How JustAnswer Works:
  • Ask an Expert
    Experts are full of valuable knowledge and are ready to help with any question. Credentials confirmed by a Fortune 500 verification firm.
  • Get a Professional Answer
    Via email, text message, or notification as you wait on our site.
    Ask follow up questions if you need to.
  • 100% Satisfaction Guarantee
    Rate the answer you receive.
Ask Lucy, Esq. Your Own Question
Lucy, Esq.
Lucy, Esq., Attorney
Category: Business Law
Satisfied Customers: 29818
Experience:  Attorney
Type Your Business Law Question Here...
Lucy, Esq. is online now
A new question is answered every 9 seconds

Hello, My ex business partner and I took a business loan

This answer was rated:


My ex business partner and I took a business loan of $25,000 from a private party a few years ago, and since then my partner has left the company and left me with the loan.

The loan agreement said we owe money equally, jointly, and severally. He is refusing to pay anything, so I would like to rewrite the agreement to protect myself, so I can pay half of $25,000, which I assume is my fair share of responsibility.

Are there any specific clauses or wordings that I should use to ensure the new agreement fully protects me and nullifies my responsibility on the older one once the private party signs it?

Thank you!

My name is XXXXX XXXXX I'd be happy to answer your questions today.

Since the loan was to you and your partner together, you are jointly and severally liable for the full amount. That agreement is enforceable. In order to make a new agreement, there would need to be an offer, acceptance, and consideration. That means that you would need to give the private party something in exchange for his agreeing not to try to collect the $12,500 from you. Without consideration, the agreement wouldn't be enforceable, and the lender would still be free to sue you for the full amount of the loan.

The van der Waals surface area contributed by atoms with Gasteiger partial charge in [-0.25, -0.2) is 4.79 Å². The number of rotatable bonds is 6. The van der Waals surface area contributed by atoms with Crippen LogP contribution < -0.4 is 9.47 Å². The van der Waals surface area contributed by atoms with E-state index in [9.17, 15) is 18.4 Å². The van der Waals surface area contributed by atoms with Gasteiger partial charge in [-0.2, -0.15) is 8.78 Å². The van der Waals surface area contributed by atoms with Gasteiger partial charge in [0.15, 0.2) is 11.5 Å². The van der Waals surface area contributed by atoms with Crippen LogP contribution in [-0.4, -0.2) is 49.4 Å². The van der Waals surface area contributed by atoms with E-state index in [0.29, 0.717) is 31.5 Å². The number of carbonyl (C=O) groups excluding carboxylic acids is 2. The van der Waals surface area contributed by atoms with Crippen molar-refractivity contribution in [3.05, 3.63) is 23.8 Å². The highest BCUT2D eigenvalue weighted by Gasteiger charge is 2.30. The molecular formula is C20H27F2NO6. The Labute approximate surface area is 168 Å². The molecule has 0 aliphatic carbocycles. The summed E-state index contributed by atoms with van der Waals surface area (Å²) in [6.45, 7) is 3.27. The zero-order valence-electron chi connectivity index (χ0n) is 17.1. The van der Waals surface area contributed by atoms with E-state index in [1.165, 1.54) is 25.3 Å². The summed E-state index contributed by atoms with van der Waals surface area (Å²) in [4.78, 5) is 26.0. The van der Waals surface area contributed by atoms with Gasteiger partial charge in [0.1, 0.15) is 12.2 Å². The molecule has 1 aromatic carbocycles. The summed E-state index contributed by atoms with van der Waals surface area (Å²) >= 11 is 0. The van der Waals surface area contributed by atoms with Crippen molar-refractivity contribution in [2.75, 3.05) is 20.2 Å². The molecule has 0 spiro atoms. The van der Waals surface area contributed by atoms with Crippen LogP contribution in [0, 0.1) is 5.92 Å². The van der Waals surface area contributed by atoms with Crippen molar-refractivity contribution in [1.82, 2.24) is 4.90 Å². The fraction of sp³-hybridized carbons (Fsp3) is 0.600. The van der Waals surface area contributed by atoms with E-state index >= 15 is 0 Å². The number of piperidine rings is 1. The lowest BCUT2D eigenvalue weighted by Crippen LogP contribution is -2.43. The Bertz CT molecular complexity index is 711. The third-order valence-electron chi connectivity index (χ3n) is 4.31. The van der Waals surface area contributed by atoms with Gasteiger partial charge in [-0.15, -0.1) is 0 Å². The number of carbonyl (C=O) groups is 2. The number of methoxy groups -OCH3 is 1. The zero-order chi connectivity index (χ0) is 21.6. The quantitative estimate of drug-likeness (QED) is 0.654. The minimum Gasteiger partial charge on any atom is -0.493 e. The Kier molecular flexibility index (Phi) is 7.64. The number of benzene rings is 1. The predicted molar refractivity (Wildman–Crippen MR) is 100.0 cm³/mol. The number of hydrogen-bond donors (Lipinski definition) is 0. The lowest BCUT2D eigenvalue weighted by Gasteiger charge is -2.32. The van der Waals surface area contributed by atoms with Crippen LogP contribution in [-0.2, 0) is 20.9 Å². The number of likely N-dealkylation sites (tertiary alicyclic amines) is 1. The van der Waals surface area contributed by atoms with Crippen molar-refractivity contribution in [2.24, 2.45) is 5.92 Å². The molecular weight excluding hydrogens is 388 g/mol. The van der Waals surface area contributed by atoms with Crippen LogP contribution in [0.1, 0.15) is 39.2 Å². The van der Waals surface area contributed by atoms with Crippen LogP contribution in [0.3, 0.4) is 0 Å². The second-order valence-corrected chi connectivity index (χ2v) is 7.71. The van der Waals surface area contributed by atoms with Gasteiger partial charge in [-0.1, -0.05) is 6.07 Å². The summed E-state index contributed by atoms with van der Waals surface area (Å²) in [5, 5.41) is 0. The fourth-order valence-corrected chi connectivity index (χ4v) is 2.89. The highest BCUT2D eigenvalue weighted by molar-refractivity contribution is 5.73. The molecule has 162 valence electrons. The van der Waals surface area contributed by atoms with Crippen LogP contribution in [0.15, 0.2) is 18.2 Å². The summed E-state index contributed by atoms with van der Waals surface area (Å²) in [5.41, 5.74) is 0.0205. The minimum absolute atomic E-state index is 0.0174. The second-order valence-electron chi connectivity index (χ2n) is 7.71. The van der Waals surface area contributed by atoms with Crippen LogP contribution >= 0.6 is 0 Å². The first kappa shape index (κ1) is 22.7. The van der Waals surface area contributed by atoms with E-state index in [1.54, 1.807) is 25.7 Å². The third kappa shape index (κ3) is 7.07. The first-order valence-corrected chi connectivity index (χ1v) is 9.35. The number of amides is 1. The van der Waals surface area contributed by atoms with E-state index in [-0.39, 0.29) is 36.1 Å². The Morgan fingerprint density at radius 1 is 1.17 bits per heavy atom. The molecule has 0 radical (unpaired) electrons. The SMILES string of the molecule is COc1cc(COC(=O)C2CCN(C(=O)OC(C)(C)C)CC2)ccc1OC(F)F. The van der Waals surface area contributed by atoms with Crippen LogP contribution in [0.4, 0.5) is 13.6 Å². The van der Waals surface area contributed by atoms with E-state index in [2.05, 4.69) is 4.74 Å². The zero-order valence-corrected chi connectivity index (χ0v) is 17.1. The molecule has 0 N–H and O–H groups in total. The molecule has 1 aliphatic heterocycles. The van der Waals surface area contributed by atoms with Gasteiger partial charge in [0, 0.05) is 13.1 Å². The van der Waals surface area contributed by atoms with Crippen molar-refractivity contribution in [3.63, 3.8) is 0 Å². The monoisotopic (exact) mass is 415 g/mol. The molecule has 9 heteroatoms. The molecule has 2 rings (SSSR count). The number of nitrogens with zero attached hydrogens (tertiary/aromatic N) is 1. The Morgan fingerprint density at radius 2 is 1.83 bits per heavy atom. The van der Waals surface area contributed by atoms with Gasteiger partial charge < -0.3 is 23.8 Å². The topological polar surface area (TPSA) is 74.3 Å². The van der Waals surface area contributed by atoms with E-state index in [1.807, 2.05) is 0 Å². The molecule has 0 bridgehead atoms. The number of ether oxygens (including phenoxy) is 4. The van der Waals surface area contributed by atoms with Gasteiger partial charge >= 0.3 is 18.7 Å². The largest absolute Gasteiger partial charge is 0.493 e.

You and the lender also can't rewrite the agreement to make the other person solely liable for half the debt without his consent, which he seems unlikely to give.

Now, if you end up paying amounts that you believe your ex-partner should have paid, you can sue him for that portion of the debt. That is really the recourse in this situation.
Customer: replied 6 years ago.
Thank you, XXXXX XXXXX the private party forgive a portion of the debt and put that in writing?
A promise to forgive a valid debt is gratuitous, even if put in writing. It's only valid if you give him something in exchange for it.
Customer: replied 6 years ago.
Please explain how you would handle such a matter?
One option is to try to negotiate with the lender. See if there is some lesser amount that he'll accept in exchange for forgiving the debt. Consideration doesn't have to be of equal valid - as long as it's something, the judge won't look at whether it's considered adequate.

Another option is to pay on the loan and sue the third party for amounts that you paid on his behalf. The problem here is that I don't know how the company benefited from the loan or how it was used - if the company continued to benefit from the funds after the partner left, then he could argue that he is not liable, because he is no longer part of the business. But I also don't know if you went through a formal dissolution process - if you didn't, technically, he is still entitled to half of the partnership's assets and liable on half of the debts.
Customer: replied 6 years ago.
Ok thank you, XXXXX XXXXX to be clear:

I can offer the lender $1000 as consideration to forgive 1/2 the old loan of 25k, and then rewrite the agreement for $12,500 ?
You can. If he doesn't think he'll be able to collect, he might take it. He could also make a counter-offer, and you may be able to work things out.
Customer: replied 6 years ago.
can the $1000 in consideration be credited toward the rewritten loan of $12500?
No. The consideration has to be something separate, that he wouldn't otherwise be legally entitled to, because he's agreeing to forgive part of the loan, which he isn't legally obligated to do.
Customer: replied 6 years ago.
would $50 legally suffice as consideration?
Legally, even $1 can be considered sufficient consideration. If it's good enough for the parties, the judge won't question it.
Lucy, Esq. and other Business Law Specialists are ready to help you
Customer: replied 6 years ago.
Can you please write a sample of what the new agreement would have to state regarding the forgiveness, new consideration and any other important points you see fit to accomplish my goal?

I will add extra funds for your time when I accept the answer.

thank you
I'm sorry, but drafting the agreement, even a sample, crosses the line into representation. The terms and conditions of the site prohibit me from doing that.

Related Business Law Questions